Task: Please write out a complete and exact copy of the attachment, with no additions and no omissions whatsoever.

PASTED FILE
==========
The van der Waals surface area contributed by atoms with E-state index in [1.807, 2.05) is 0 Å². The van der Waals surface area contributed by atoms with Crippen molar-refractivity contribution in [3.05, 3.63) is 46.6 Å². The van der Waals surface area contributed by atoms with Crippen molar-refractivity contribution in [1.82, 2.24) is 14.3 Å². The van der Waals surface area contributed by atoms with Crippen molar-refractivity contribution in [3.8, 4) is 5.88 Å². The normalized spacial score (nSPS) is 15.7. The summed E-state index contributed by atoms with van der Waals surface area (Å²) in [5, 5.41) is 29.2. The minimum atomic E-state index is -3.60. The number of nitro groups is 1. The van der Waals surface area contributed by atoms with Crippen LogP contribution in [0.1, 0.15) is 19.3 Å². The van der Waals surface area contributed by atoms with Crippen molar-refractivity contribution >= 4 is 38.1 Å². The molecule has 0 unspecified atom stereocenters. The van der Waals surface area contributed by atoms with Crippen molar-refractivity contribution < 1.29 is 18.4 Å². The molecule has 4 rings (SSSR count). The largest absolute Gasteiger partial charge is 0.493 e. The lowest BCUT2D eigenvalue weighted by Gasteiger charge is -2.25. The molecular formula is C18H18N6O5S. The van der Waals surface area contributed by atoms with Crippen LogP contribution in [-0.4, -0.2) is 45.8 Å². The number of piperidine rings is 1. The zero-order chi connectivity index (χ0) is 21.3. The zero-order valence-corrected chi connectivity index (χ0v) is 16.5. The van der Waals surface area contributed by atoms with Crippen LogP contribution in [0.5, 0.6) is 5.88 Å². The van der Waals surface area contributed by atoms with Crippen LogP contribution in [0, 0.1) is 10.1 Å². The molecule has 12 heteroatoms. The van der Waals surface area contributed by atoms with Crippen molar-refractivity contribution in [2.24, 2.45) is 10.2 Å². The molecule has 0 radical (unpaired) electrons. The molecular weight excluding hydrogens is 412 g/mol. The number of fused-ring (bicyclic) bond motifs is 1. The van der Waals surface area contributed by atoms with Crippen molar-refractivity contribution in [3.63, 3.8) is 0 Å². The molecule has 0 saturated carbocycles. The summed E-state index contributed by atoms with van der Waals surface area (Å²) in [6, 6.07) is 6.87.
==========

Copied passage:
The van der Waals surface area contributed by atoms with E-state index in [1.807, 2.05) is 0 Å². The van der Waals surface area contributed by atoms with Crippen molar-refractivity contribution in [3.05, 3.63) is 46.6 Å². The van der Waals surface area contributed by atoms with Crippen molar-refractivity contribution in [1.82, 2.24) is 14.3 Å². The van der Waals surface area contributed by atoms with Crippen molar-refractivity contribution in [3.8, 4) is 5.88 Å². The normalized spacial score (nSPS) is 15.7. The summed E-state index contributed by atoms with van der Waals surface area (Å²) in [5, 5.41) is 29.2. The minimum atomic E-state index is -3.60. The number of nitro groups is 1. The van der Waals surface area contributed by atoms with Crippen LogP contribution in [0.1, 0.15) is 19.3 Å². The van der Waals surface area contributed by atoms with Crippen molar-refractivity contribution >= 4 is 38.1 Å². The molecule has 0 unspecified atom stereocenters. The van der Waals surface area contributed by atoms with Crippen molar-refractivity contribution < 1.29 is 18.4 Å². The molecule has 4 rings (SSSR count). The largest absolute Gasteiger partial charge is 0.493 e. The lowest BCUT2D eigenvalue weighted by Gasteiger charge is -2.25. The molecular formula is C18H18N6O5S. The van der Waals surface area contributed by atoms with Crippen LogP contribution in [-0.4, -0.2) is 45.8 Å². The number of piperidine rings is 1. The zero-order chi connectivity index (χ0) is 21.3. The zero-order valence-corrected chi connectivity index (χ0v) is 16.5. The van der Waals surface area contributed by atoms with Crippen LogP contribution in [0.5, 0.6) is 5.88 Å². The van der Waals surface area contributed by atoms with Crippen LogP contribution in [0, 0.1) is 10.1 Å². The molecule has 12 heteroatoms. The van der Waals surface area contributed by atoms with Crippen molar-refractivity contribution in [2.24, 2.45) is 10.2 Å². The molecule has 0 radical (unpaired) electrons. The molecular weight excluding hydrogens is 412 g/mol. The number of fused-ring (bicyclic) bond motifs is 1. The van der Waals surface area contributed by atoms with Crippen molar-refractivity contribution in [3.63, 3.8) is 0 Å². The molecule has 0 saturated carbocycles. The summed E-state index contributed by atoms with van der Waals surface area (Å²) in [6, 6.07) is 6.87.